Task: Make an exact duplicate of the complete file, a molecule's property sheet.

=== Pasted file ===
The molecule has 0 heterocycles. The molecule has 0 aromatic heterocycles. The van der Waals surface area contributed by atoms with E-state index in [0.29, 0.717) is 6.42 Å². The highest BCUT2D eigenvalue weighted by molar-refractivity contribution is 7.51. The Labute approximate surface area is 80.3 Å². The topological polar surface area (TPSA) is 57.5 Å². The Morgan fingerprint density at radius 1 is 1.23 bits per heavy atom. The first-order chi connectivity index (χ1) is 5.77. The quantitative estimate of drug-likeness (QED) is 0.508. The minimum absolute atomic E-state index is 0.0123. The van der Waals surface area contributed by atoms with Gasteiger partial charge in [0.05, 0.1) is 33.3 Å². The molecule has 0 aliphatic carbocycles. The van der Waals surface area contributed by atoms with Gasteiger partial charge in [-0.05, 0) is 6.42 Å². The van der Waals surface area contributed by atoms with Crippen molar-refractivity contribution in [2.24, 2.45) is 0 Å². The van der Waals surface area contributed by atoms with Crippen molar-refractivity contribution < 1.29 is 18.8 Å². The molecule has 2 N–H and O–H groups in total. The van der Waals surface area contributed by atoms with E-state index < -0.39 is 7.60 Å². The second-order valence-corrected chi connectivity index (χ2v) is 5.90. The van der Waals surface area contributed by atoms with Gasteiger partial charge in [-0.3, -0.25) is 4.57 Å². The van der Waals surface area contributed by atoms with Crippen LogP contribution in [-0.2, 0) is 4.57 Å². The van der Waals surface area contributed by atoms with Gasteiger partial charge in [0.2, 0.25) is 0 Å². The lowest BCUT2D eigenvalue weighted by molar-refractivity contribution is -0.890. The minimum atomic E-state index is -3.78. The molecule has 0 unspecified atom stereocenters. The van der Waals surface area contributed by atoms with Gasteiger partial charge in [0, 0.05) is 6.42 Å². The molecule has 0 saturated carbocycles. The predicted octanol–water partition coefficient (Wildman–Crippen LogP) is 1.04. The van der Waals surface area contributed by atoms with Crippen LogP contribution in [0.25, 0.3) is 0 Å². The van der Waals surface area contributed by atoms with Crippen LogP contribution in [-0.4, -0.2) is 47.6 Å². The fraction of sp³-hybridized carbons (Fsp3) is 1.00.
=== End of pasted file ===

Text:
The molecule has 0 heterocycles. The molecule has 0 aromatic heterocycles. The van der Waals surface area contributed by atoms with E-state index in [0.29, 0.717) is 6.42 Å². The highest BCUT2D eigenvalue weighted by molar-refractivity contribution is 7.51. The Labute approximate surface area is 80.3 Å². The topological polar surface area (TPSA) is 57.5 Å². The Morgan fingerprint density at radius 1 is 1.23 bits per heavy atom. The first-order chi connectivity index (χ1) is 5.77. The quantitative estimate of drug-likeness (QED) is 0.508. The minimum absolute atomic E-state index is 0.0123. The van der Waals surface area contributed by atoms with Gasteiger partial charge in [0.05, 0.1) is 33.3 Å². The molecule has 0 aliphatic carbocycles. The van der Waals surface area contributed by atoms with Gasteiger partial charge in [-0.05, 0) is 6.42 Å². The van der Waals surface area contributed by atoms with Crippen molar-refractivity contribution in [2.24, 2.45) is 0 Å². The van der Waals surface area contributed by atoms with Crippen molar-refractivity contribution < 1.29 is 18.8 Å². The molecule has 2 N–H and O–H groups in total. The van der Waals surface area contributed by atoms with E-state index < -0.39 is 7.60 Å². The second-order valence-corrected chi connectivity index (χ2v) is 5.90. The van der Waals surface area contributed by atoms with Gasteiger partial charge in [-0.3, -0.25) is 4.57 Å². The van der Waals surface area contributed by atoms with Crippen LogP contribution in [-0.2, 0) is 4.57 Å². The van der Waals surface area contributed by atoms with Gasteiger partial charge in [0.2, 0.25) is 0 Å². The lowest BCUT2D eigenvalue weighted by molar-refractivity contribution is -0.890. The minimum atomic E-state index is -3.78. The molecule has 0 unspecified atom stereocenters. The van der Waals surface area contributed by atoms with Gasteiger partial charge in [0, 0.05) is 6.42 Å². The molecule has 0 saturated carbocycles. The predicted octanol–water partition coefficient (Wildman–Crippen LogP) is 1.04. The van der Waals surface area contributed by atoms with Crippen LogP contribution in [0.25, 0.3) is 0 Å². The van der Waals surface area contributed by atoms with Crippen LogP contribution in [-0.4, -0.2) is 47.6 Å². The fraction of sp³-hybridized carbons (Fsp3) is 1.00.